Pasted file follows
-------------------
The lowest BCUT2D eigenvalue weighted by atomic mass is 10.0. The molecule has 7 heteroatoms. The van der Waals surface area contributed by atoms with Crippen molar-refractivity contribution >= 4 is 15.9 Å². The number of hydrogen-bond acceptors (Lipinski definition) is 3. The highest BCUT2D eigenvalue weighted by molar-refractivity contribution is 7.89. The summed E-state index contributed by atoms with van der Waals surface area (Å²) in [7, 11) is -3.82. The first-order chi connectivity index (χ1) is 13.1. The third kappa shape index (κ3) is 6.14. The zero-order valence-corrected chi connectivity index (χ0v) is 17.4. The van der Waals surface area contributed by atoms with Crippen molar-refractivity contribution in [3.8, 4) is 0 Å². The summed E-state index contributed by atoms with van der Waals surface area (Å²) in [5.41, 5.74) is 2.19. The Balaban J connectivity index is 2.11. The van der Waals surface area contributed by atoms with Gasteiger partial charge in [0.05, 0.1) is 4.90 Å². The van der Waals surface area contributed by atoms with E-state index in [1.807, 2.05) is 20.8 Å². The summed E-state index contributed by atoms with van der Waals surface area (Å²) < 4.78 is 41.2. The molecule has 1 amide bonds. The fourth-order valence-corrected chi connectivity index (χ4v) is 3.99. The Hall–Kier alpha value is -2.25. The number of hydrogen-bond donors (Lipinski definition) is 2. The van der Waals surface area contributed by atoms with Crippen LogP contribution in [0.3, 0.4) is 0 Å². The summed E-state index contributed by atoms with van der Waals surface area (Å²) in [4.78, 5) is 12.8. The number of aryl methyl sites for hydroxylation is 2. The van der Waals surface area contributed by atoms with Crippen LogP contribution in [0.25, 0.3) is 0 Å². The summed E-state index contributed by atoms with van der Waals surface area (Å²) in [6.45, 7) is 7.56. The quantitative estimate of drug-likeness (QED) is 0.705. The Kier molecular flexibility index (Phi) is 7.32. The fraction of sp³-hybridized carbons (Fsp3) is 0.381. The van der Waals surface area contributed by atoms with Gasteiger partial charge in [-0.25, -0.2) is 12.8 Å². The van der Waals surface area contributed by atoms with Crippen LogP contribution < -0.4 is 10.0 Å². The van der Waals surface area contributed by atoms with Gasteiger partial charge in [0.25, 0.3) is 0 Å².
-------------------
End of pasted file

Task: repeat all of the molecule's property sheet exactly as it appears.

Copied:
The lowest BCUT2D eigenvalue weighted by atomic mass is 10.0. The molecule has 7 heteroatoms. The van der Waals surface area contributed by atoms with Crippen molar-refractivity contribution >= 4 is 15.9 Å². The number of hydrogen-bond acceptors (Lipinski definition) is 3. The highest BCUT2D eigenvalue weighted by molar-refractivity contribution is 7.89. The summed E-state index contributed by atoms with van der Waals surface area (Å²) in [7, 11) is -3.82. The first-order chi connectivity index (χ1) is 13.1. The third kappa shape index (κ3) is 6.14. The zero-order valence-corrected chi connectivity index (χ0v) is 17.4. The van der Waals surface area contributed by atoms with Crippen molar-refractivity contribution in [3.8, 4) is 0 Å². The summed E-state index contributed by atoms with van der Waals surface area (Å²) in [5.41, 5.74) is 2.19. The Balaban J connectivity index is 2.11. The van der Waals surface area contributed by atoms with Gasteiger partial charge in [0.05, 0.1) is 4.90 Å². The van der Waals surface area contributed by atoms with E-state index in [1.807, 2.05) is 20.8 Å². The summed E-state index contributed by atoms with van der Waals surface area (Å²) < 4.78 is 41.2. The molecule has 1 amide bonds. The fourth-order valence-corrected chi connectivity index (χ4v) is 3.99. The Hall–Kier alpha value is -2.25. The number of hydrogen-bond donors (Lipinski definition) is 2. The van der Waals surface area contributed by atoms with Crippen LogP contribution in [0.3, 0.4) is 0 Å². The summed E-state index contributed by atoms with van der Waals surface area (Å²) in [4.78, 5) is 12.8. The number of aryl methyl sites for hydroxylation is 2. The van der Waals surface area contributed by atoms with Crippen LogP contribution in [0.25, 0.3) is 0 Å². The summed E-state index contributed by atoms with van der Waals surface area (Å²) in [6.45, 7) is 7.56. The quantitative estimate of drug-likeness (QED) is 0.705. The Kier molecular flexibility index (Phi) is 7.32. The fraction of sp³-hybridized carbons (Fsp3) is 0.381. The van der Waals surface area contributed by atoms with Gasteiger partial charge in [-0.25, -0.2) is 12.8 Å². The van der Waals surface area contributed by atoms with Crippen LogP contribution < -0.4 is 10.0 Å². The van der Waals surface area contributed by atoms with Gasteiger partial charge in [0.25, 0.3) is 0 Å².